They didn’t teach this in School! TCM -vs- Meridian Acupuncture 5/5 (41)

Confused-woman4Let’s face it – There are things they DIDN’T teach you in Acupuncture School!

• WHAT is Meridian Therapy acupuncture?
• HOW is it different from TCM acupuncture?
• WHY wasn’t this taught in Acupuncture School?

It’s important to know the answer to these questions.  Understanding the complete history and nature of Acupuncture will improve your skills as a healer.

Let me give you a little background.

After my first eight years in practice, I went to China to further study Chinese herbal medicine and while there, I deepened my exposure to Chinese acupuncture. There is no doubt that TCM acupuncture is effective, either by infusing local areas with qi for localized trauma, or by using 3-point combinations (local, distal, remote) to direct and focus qi to problem areas according to zang-fu/eight category differentiation.

TCM acupuncture as a style or system corresponds closely to Chinese herbal medicine.

Herbs1In herbal medicine, problems are focused on zang-fu/eight category imbalances, that is, internal problems affecting internal energetic-physiological organs. Each organ is known to behave in a certain way, and each organ has specific ways of not behaving well; these are familiar to us as the zang-fu differentiations.

Detailed differentiation is necessary in order to choose herbs or herbal formulas correctly. When a patient has a complaint, a name of a disease is given (for example, Insomnia), and then the various zang-fu differentiations are listed. A single differentiation is chosen based on clinical history, symptoms tongue and pulse, and herbs or herbal formulas are assigned addressing the differentiation.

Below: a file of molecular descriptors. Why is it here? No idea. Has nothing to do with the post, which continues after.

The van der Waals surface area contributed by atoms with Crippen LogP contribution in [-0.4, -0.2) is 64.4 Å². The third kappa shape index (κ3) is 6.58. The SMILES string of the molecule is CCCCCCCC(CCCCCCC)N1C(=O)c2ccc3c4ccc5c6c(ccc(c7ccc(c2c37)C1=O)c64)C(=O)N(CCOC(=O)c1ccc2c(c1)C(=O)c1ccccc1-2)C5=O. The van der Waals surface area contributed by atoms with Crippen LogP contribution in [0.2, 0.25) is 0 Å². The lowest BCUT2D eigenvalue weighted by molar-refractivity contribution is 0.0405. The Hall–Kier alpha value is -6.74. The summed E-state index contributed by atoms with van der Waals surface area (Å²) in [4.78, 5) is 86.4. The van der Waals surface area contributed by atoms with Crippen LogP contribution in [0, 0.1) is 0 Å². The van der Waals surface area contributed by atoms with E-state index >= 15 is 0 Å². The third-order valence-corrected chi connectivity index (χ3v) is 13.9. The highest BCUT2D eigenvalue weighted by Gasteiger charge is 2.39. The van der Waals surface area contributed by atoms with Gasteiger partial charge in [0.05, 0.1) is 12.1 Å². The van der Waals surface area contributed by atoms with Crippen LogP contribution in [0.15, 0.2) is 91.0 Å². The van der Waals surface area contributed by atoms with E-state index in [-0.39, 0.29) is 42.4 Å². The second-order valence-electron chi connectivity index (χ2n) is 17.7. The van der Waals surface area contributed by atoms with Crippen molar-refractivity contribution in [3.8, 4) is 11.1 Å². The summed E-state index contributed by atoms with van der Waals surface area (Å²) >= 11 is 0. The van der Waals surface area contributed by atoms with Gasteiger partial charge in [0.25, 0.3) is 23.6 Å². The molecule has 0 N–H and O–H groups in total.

For example, Insomnia might be differentiated as a deficiency of heart yin with exuberance of heart fire.

Herbs or herbal formulas are chosen that nourish heart yin and reduce heart fire.

Channel problems, whether due to trauma or exogenous/endogenous factors (wind, cold, heat, blood), are also treated according to zang-fu/eight category differentiation, without much attention given to relative excesses or deficiencies of the various channels.

TCM acupuncture follows the herbal model, with point combinations assigned for the various differentiation. In the case of insomnia due to deficiency of heart yin with exuberance of heart fire, the point combination would be HT 7, SP 6, KI 3 and extra An Mian point. Or a 3-point local-distal-remote combination would be recommend, such as PC 6, CV 17, and KI 3.

The TCM model is remarkably successful when using herbs as the mediation, relying on a long history of classical texts, formulas and an abundance of medicinal herbs (5000, of which 500 are in common use).

I would have to say, however, that as a stand-alone therapy, TCM acupuncture is less successful.

In my next article I will discuss how TCM acupuncture is a comparatively recent construct when it comes to acupuncture methods.

If you want to read ahead…click on my Special Report. It’s free and goes into more depth comparing  TCM and Meridian Therapy.  Fratkin_Thumb

Download the Special Report here.

Until next time, have a great week!

Fratkin

 

Dr. Jake Paul Fratkin, OMD, L.Ac.
Special Guest Author

 

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Dr. Jake P. Fratkin, DOM, L.Ac.

Trained in Korean and Japanese acupuncture since 1975, and Chinese herbal medicine since 1982, and has studied and taught qi gong and Yang family Taijiquan since 1974. He is the author of Chinese Herbal Patent Medicines, The Clinical Desk Reference and the editor-organizer of Wu and Fischer’s Practical Therapeutics of Traditional Chinese Medicine. He is currently completing TCM Case Studies in Autoimmune Disease with Dr. Zeng Sheng-ping for People’s Medical Publishing House, Beijing. He is the recipient of Acupuncturist of the Year, 1999, by the AAAOM and Teacher of the Year, 2006, American Association of Teachers of Acupuncture and Oriental Medicine (AATAOM). Dr. Fratkin lives and practices in Boulder, Colorado.

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